In contrast to New Math, phonics took a hundred years to be tested in teaching English.  From the mid-19th century phonics had its proponents.  Detractors lost their fight at the end of the 20th century.  The collected wisdom by then was that “phonics instruction is an effective method of teaching reading for students from kindergarten through 6th grade, and for all children who are having difficulty learning to read.”

The Common Core State Standards are only seven years old, so it’s probably too early to call them dead.  Why did support for PARCC collapse so quickly?  There are perhaps other long-term factors in play.  In New Jersey specifically there’s hug factor: money.  Two hundred fifty thousand current and former teachers are counting on a defined benefit retirement plan.  The corporate world has largely abandoned defined benefit plans in favor of defined contribution plans.  Whole industries have declared bankruptcy to shed pension liabilities, to wit: steel, automobile, and the airline industries.  Government is the last to give up life-long pensions.  With life expectancy ever-increasing, a teacher may expect to receive benefits for more years in retirement than he or she worked.  In New Jersey, a teacher is eligible for lifetime health benefits after 25 years of service.  He or she may retire after 25 years of service.  The pension is based on the higher of the average of the compensation during last three or five years of service.  The benefits confer on the teachers spouse after the teacher’s death.

Let’s look at an example:

An average teacher in my school system makes $89,000.  That’s the average, not the rate during the last three years of service.  Let’s say the teacher taught from age 25 to 55.  Thirty years of service under the current agreement  makes that teacher eligible for a pension of $47,000 until the teacher and surviving spouse dies.  Is it any wonder that teachers want a system that protects them until they are ready to retire?  The average teacher’s salary went up 2.5% last year.  That’s less that the 4.2% they got in 2010.  Nevertheless, every jump in salary this year potentially affects the state’s pension liability for the next fifty years.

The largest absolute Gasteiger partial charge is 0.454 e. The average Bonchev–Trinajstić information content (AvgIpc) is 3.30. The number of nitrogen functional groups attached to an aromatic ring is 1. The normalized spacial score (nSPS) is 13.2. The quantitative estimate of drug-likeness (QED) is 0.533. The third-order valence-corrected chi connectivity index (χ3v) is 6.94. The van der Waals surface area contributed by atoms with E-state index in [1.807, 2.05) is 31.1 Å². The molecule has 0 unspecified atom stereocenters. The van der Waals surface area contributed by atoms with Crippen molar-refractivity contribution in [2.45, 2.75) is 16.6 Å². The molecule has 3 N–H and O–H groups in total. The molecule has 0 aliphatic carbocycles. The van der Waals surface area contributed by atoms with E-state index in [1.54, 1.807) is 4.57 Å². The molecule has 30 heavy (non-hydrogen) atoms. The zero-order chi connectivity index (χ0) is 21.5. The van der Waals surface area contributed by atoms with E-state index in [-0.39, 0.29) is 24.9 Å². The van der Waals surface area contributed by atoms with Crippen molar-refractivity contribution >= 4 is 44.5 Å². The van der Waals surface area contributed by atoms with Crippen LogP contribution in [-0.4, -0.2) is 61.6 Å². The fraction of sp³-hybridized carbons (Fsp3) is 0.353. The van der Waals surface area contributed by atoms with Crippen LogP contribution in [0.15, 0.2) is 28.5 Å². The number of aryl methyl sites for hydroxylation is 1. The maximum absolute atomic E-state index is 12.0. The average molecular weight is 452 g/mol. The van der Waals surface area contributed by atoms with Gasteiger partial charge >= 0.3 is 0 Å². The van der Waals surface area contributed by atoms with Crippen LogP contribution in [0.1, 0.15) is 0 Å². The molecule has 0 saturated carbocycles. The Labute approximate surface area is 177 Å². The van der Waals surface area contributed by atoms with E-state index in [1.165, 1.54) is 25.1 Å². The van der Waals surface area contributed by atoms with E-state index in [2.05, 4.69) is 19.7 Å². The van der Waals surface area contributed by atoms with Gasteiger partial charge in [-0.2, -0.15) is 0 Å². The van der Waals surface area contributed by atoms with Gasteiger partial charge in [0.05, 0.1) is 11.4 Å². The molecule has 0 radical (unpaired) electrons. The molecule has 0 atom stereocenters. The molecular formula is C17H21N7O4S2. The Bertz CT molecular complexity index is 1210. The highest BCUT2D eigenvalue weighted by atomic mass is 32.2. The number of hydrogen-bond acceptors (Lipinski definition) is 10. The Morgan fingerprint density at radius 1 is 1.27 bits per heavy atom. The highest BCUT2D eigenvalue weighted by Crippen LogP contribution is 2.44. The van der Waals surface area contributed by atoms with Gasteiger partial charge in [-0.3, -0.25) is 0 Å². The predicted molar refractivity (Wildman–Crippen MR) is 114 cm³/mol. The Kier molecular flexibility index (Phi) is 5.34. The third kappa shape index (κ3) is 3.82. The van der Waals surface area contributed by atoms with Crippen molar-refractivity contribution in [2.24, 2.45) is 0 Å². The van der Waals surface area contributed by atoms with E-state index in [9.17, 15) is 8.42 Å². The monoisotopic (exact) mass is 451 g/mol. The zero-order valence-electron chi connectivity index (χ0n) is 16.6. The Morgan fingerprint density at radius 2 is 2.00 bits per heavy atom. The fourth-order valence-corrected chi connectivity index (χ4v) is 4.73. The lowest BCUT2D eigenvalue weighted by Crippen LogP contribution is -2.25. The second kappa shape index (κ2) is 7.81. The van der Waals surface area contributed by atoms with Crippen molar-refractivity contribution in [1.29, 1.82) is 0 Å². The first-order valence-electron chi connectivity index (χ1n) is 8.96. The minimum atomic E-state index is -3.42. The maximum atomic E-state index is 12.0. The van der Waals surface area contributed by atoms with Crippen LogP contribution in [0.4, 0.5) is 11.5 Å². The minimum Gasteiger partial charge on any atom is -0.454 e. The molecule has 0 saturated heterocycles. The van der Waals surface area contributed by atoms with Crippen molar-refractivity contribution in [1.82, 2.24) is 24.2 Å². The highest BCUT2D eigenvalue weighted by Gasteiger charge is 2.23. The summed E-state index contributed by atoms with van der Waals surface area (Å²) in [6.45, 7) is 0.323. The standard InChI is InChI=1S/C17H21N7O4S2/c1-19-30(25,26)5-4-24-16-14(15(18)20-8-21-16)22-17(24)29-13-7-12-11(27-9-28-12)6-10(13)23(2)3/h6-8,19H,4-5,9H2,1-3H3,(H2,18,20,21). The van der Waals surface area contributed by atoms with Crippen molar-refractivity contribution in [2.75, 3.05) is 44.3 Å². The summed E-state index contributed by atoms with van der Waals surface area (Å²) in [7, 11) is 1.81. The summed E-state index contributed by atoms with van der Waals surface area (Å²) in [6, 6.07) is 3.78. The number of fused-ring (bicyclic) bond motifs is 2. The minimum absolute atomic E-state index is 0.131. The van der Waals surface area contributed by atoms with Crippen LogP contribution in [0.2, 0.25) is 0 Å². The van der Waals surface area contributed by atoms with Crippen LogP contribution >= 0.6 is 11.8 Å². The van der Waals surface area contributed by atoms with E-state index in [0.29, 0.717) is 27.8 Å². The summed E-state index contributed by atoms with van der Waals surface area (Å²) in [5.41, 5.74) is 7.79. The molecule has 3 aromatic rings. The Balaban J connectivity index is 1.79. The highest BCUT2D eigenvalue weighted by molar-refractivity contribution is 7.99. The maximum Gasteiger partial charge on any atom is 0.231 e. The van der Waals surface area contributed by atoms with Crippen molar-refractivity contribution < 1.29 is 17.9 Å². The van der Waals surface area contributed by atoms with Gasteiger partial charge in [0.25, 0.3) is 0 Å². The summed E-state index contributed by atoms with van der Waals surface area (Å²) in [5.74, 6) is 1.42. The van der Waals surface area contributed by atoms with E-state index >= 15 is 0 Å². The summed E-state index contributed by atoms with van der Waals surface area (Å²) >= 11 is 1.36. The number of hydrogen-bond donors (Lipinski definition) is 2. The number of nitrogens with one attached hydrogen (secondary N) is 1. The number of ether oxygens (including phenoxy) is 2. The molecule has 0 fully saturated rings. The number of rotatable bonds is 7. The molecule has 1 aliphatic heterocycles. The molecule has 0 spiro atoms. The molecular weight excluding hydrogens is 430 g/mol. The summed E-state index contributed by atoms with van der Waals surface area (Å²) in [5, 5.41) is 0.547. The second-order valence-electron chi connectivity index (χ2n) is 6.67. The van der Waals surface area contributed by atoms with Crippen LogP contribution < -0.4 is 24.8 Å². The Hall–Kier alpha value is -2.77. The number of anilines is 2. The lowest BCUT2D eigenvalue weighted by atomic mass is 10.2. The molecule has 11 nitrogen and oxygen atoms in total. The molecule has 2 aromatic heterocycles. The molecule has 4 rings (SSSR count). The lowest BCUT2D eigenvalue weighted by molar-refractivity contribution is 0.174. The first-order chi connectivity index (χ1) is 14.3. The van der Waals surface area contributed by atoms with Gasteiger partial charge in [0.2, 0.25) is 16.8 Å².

The state’s pension liability to teachers is currently $54.5 billion, of which $27.1 billion is unfunded.  That’s a $3,000 burden on every resident of the state.  You can’t blame the teachers for that, they negotiated the best deal they could.

Teachers work hard, there’s no doubt about that.  After a hard days’ work or a career, they are justifiably concerned that they get what they earned.  The deal they made with the state was that they would be taken care of for life.  After the stories of workers in other industries who got screwed out of their retirement they have every reason to be suspicious.  A standardized test is a potential pitfall, especially one on which most New Jersey students are failing.

Who to blame?

You can blame the Assembly and all the municipalities for not contributing to those pensions as they went along.  You can blame the Assembly and the local school boards for not demanding top performance from each of those teachers, teachers who will be supported by the state until they die.  A teacher in New Jersey earns tenure after only four years.  A teacher is fully vested in the pension plan after ten.  After that, continued employment is based primarily on classroom observations.  How that works in real life is a subject for speculation.  I speculate that a lot of back-scratching goes on.